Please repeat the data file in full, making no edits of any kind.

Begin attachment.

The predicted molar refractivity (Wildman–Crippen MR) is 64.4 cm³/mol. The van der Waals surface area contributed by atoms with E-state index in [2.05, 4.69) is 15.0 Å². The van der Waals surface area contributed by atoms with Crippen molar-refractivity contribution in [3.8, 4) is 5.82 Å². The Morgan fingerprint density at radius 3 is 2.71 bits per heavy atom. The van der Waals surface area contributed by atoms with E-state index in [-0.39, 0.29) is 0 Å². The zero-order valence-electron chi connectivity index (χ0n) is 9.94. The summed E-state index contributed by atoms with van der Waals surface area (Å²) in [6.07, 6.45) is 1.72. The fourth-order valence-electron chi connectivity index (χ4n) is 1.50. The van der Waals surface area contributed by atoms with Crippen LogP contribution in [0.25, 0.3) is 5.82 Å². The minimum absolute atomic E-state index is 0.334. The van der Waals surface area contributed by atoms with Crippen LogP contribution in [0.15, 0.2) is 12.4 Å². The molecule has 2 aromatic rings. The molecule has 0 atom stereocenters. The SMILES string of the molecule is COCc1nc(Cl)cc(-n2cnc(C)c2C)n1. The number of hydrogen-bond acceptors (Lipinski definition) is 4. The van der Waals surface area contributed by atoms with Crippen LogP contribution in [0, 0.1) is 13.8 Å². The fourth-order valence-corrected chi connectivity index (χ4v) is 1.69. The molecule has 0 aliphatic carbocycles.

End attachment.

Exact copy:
The predicted molar refractivity (Wildman–Crippen MR) is 64.4 cm³/mol. The van der Waals surface area contributed by atoms with E-state index in [2.05, 4.69) is 15.0 Å². The van der Waals surface area contributed by atoms with Crippen molar-refractivity contribution in [3.8, 4) is 5.82 Å². The Morgan fingerprint density at radius 3 is 2.71 bits per heavy atom. The van der Waals surface area contributed by atoms with E-state index in [-0.39, 0.29) is 0 Å². The zero-order valence-electron chi connectivity index (χ0n) is 9.94. The summed E-state index contributed by atoms with van der Waals surface area (Å²) in [6.07, 6.45) is 1.72. The fourth-order valence-electron chi connectivity index (χ4n) is 1.50. The van der Waals surface area contributed by atoms with Crippen LogP contribution in [0.25, 0.3) is 5.82 Å². The minimum absolute atomic E-state index is 0.334. The van der Waals surface area contributed by atoms with Crippen LogP contribution in [0.15, 0.2) is 12.4 Å². The molecule has 2 aromatic rings. The molecule has 0 atom stereocenters. The SMILES string of the molecule is COCc1nc(Cl)cc(-n2cnc(C)c2C)n1. The number of hydrogen-bond acceptors (Lipinski definition) is 4. The van der Waals surface area contributed by atoms with Crippen LogP contribution in [0, 0.1) is 13.8 Å². The fourth-order valence-corrected chi connectivity index (χ4v) is 1.69. The molecule has 0 aliphatic carbocycles.